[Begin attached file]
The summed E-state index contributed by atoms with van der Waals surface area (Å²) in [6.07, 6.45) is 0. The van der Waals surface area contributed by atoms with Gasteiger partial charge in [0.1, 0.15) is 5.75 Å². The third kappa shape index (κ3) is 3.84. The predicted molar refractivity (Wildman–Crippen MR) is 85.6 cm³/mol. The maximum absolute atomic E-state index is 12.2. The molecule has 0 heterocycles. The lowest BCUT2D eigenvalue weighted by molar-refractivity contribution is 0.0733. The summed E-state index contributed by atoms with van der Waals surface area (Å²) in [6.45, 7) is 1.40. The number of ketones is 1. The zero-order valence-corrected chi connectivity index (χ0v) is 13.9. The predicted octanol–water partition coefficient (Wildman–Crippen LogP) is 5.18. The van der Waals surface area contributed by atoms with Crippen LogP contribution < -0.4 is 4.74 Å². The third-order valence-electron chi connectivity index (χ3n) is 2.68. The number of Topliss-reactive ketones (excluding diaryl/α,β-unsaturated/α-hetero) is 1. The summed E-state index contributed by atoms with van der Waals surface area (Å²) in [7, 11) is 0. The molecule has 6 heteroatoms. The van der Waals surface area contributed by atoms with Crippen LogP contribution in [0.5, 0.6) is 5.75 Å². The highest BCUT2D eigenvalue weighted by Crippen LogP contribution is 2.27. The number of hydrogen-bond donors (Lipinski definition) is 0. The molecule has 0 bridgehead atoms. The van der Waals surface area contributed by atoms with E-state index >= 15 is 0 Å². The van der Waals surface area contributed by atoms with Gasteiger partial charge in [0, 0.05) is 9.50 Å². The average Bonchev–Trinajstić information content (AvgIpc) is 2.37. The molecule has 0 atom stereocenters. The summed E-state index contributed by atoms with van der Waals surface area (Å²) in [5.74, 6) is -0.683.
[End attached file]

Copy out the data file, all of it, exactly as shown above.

The summed E-state index contributed by atoms with van der Waals surface area (Å²) in [6.07, 6.45) is 0. The van der Waals surface area contributed by atoms with Gasteiger partial charge in [0.1, 0.15) is 5.75 Å². The third kappa shape index (κ3) is 3.84. The predicted molar refractivity (Wildman–Crippen MR) is 85.6 cm³/mol. The maximum absolute atomic E-state index is 12.2. The molecule has 0 heterocycles. The lowest BCUT2D eigenvalue weighted by molar-refractivity contribution is 0.0733. The summed E-state index contributed by atoms with van der Waals surface area (Å²) in [6.45, 7) is 1.40. The number of ketones is 1. The zero-order valence-corrected chi connectivity index (χ0v) is 13.9. The predicted octanol–water partition coefficient (Wildman–Crippen LogP) is 5.18. The van der Waals surface area contributed by atoms with Crippen LogP contribution < -0.4 is 4.74 Å². The third-order valence-electron chi connectivity index (χ3n) is 2.68. The number of Topliss-reactive ketones (excluding diaryl/α,β-unsaturated/α-hetero) is 1. The summed E-state index contributed by atoms with van der Waals surface area (Å²) in [7, 11) is 0. The molecule has 6 heteroatoms. The van der Waals surface area contributed by atoms with Crippen LogP contribution in [0.5, 0.6) is 5.75 Å². The highest BCUT2D eigenvalue weighted by Crippen LogP contribution is 2.27. The number of hydrogen-bond donors (Lipinski definition) is 0. The molecule has 0 bridgehead atoms. The van der Waals surface area contributed by atoms with E-state index >= 15 is 0 Å². The van der Waals surface area contributed by atoms with Gasteiger partial charge in [0, 0.05) is 9.50 Å². The average Bonchev–Trinajstić information content (AvgIpc) is 2.37. The molecule has 0 atom stereocenters. The summed E-state index contributed by atoms with van der Waals surface area (Å²) in [5.74, 6) is -0.683.